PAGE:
Body camera footage after Det. Suiter's death show Baltimore residents living under police watch

Police body-camera footage from the days after Det. Sean Suiter was shot to death in West Baltimore shows residents of Harlem Park living under police watch — with officers stopping everyone entering the neighborhood and residents having to show identification as they tried to get to and from their homes.

The American Civil Liberties Union of Maryland said the videos, which the Baltimore Police Department provided this week in response to independent Public Information Act requests by The Baltimore Sun and the ACLU, showed a disregard for residents’ constitutional rights at the highest levels of the department.

“What I see in the videos is the people of Harlem Park living in a police state where walking out of their house subjects them to a warrantless stop by a police officer asking them for ID,” said David Rocah, the Maryland ACLU’s senior staff attorney. “None of that, in my view, is legal. None of that, in my view, is what is supposed to happen in the United States.”

Baltimore Police spokesman T.J. Smith said the department would not be commenting on the videos until the independent review board appointed to investigate Suiter’s shooting and the department’s response to it finishes its work. The review is expected to take months.

In one video taken two days after Suiter was shot in mid-November, a man is stopped on the street about 1:40 a.m. by an officer who tells him he can’t go home without first providing a photo ID.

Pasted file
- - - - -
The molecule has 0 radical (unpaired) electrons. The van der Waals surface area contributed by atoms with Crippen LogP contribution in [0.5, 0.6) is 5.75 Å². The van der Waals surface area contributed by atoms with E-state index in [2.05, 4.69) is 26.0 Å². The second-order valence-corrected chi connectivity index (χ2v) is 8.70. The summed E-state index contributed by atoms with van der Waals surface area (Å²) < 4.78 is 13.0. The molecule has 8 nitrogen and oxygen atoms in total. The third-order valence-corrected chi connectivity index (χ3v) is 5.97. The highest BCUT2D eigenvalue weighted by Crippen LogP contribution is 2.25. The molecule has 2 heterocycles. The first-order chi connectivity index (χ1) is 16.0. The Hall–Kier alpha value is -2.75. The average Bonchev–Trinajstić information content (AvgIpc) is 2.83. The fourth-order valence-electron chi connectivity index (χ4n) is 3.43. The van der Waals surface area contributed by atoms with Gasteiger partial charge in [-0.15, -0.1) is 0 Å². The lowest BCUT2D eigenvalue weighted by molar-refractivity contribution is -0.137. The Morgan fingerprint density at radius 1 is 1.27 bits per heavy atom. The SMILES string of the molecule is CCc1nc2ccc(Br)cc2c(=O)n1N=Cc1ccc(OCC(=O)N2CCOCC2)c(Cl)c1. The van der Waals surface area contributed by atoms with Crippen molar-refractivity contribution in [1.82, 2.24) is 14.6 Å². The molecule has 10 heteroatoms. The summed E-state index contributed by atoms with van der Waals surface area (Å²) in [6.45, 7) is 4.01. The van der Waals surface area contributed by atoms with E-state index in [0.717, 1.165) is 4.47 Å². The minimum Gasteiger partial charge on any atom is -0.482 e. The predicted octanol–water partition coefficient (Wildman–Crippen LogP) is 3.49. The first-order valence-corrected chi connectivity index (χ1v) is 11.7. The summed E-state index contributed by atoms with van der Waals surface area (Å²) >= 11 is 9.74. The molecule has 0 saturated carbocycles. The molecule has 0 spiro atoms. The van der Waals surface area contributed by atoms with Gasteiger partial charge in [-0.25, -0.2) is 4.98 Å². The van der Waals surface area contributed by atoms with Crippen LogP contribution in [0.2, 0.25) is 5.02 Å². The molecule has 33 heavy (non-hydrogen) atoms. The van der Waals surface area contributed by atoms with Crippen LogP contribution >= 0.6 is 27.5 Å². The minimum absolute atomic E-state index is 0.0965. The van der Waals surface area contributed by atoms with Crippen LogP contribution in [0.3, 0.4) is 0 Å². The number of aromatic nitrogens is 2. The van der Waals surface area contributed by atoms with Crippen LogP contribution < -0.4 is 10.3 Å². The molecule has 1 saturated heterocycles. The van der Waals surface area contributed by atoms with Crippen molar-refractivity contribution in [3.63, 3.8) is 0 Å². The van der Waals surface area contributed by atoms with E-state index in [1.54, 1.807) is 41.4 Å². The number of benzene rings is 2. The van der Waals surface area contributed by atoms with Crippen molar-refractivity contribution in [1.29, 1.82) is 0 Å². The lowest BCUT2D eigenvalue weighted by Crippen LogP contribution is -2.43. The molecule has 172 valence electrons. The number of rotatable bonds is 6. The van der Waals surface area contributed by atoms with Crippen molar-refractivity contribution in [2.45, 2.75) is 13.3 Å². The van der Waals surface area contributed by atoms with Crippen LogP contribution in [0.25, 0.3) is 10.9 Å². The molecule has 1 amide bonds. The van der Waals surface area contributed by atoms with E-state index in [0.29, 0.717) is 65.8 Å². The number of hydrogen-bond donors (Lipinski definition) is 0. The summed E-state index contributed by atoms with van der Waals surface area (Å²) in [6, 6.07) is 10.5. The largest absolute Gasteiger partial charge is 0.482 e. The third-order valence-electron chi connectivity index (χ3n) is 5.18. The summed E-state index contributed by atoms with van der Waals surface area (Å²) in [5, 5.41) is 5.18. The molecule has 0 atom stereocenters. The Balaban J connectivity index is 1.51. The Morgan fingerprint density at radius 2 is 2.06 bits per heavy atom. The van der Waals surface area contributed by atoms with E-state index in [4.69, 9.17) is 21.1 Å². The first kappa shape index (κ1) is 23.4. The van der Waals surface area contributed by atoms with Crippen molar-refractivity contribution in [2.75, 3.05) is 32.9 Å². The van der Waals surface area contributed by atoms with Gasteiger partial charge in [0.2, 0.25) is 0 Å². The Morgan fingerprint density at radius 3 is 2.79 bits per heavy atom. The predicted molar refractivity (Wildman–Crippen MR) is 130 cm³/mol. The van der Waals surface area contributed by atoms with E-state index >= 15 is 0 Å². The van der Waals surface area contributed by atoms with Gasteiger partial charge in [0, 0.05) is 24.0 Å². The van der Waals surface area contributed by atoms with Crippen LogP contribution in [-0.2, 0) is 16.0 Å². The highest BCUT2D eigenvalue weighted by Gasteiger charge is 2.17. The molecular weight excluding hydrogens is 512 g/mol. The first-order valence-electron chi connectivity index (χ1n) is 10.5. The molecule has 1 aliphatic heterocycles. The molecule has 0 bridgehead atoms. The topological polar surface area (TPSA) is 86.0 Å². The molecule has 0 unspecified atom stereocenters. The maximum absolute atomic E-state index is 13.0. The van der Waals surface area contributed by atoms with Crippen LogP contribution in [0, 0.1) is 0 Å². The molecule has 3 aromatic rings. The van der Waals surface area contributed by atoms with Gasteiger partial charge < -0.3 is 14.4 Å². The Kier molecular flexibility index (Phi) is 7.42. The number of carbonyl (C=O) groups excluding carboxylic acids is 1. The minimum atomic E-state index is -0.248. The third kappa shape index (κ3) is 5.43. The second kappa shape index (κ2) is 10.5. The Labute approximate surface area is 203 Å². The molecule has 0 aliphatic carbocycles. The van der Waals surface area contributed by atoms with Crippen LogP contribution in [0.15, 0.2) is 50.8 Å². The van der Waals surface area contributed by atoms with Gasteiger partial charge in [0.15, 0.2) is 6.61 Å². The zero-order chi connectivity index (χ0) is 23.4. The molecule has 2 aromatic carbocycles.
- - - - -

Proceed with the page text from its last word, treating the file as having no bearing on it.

“In order for you to be able to walk down here, we have to be able to ID you,” the officer says.

The man tells the officer that all his identification has been stolen, except for his birth certificate, which is in his house. He says he hasn’t been home since the day before, and that he has a dog in his house “that hasn’t been out in 24 hours.”

The officer apologizes, but still prevents him from passing.

In another video from that afternoon, a 66-year-old man tells an officer he needs to catch a bus and is escorted by an officer out of a cordoned-off street.

“How you doing this morning?” the officer asks.

“I’m doing all right,” the man responds. “My wife is having a fit. I retired two years ago, right? Paid the house off, figured I’d be all right. Now she wants to move, because she says it’s just too terrible around here.”

“Hopefully, sir, it’ll get better,” the officer replies.

The police department released a few dozen videos to The Sun and the ACLU of Maryland, and called them “only a partial production” of the broader collection of footage requested. The department is expected to release additional videos as its review of footage continues. It did not give a time frame for future releases.